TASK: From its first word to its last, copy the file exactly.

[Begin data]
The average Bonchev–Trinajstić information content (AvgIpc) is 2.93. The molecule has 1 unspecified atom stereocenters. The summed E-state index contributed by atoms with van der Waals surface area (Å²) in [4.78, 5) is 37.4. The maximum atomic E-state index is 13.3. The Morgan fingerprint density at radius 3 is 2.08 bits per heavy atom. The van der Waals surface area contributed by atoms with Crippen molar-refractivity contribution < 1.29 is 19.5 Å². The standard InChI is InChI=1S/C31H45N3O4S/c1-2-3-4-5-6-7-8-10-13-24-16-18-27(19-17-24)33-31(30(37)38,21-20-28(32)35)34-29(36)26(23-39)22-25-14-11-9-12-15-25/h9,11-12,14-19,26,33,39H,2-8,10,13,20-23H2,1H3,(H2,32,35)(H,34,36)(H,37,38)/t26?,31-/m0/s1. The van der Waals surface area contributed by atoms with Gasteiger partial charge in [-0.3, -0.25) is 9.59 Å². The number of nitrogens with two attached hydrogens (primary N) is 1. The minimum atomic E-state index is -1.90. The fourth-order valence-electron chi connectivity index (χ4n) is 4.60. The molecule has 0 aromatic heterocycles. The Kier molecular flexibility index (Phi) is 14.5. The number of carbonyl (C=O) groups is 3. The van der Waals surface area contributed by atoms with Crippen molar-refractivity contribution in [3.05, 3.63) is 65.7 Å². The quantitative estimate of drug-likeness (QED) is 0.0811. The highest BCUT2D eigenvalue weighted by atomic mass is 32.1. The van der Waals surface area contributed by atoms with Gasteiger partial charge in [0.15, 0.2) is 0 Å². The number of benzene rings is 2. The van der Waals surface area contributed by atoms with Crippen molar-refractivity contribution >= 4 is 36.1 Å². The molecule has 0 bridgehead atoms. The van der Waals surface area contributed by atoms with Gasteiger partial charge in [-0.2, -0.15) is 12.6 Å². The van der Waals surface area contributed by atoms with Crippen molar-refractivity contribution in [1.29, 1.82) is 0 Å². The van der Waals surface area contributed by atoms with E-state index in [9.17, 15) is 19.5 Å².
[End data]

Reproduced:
The average Bonchev–Trinajstić information content (AvgIpc) is 2.93. The molecule has 1 unspecified atom stereocenters. The summed E-state index contributed by atoms with van der Waals surface area (Å²) in [4.78, 5) is 37.4. The maximum atomic E-state index is 13.3. The Morgan fingerprint density at radius 3 is 2.08 bits per heavy atom. The van der Waals surface area contributed by atoms with Crippen molar-refractivity contribution < 1.29 is 19.5 Å². The standard InChI is InChI=1S/C31H45N3O4S/c1-2-3-4-5-6-7-8-10-13-24-16-18-27(19-17-24)33-31(30(37)38,21-20-28(32)35)34-29(36)26(23-39)22-25-14-11-9-12-15-25/h9,11-12,14-19,26,33,39H,2-8,10,13,20-23H2,1H3,(H2,32,35)(H,34,36)(H,37,38)/t26?,31-/m0/s1. The van der Waals surface area contributed by atoms with Gasteiger partial charge in [-0.3, -0.25) is 9.59 Å². The number of nitrogens with two attached hydrogens (primary N) is 1. The minimum atomic E-state index is -1.90. The fourth-order valence-electron chi connectivity index (χ4n) is 4.60. The molecule has 0 aromatic heterocycles. The Kier molecular flexibility index (Phi) is 14.5. The number of carbonyl (C=O) groups is 3. The van der Waals surface area contributed by atoms with Crippen molar-refractivity contribution in [3.05, 3.63) is 65.7 Å². The quantitative estimate of drug-likeness (QED) is 0.0811. The highest BCUT2D eigenvalue weighted by atomic mass is 32.1. The van der Waals surface area contributed by atoms with Gasteiger partial charge in [0.15, 0.2) is 0 Å². The number of benzene rings is 2. The van der Waals surface area contributed by atoms with Crippen molar-refractivity contribution >= 4 is 36.1 Å². The molecule has 0 bridgehead atoms. The van der Waals surface area contributed by atoms with Gasteiger partial charge in [-0.2, -0.15) is 12.6 Å². The van der Waals surface area contributed by atoms with Crippen molar-refractivity contribution in [1.29, 1.82) is 0 Å². The van der Waals surface area contributed by atoms with E-state index in [9.17, 15) is 19.5 Å².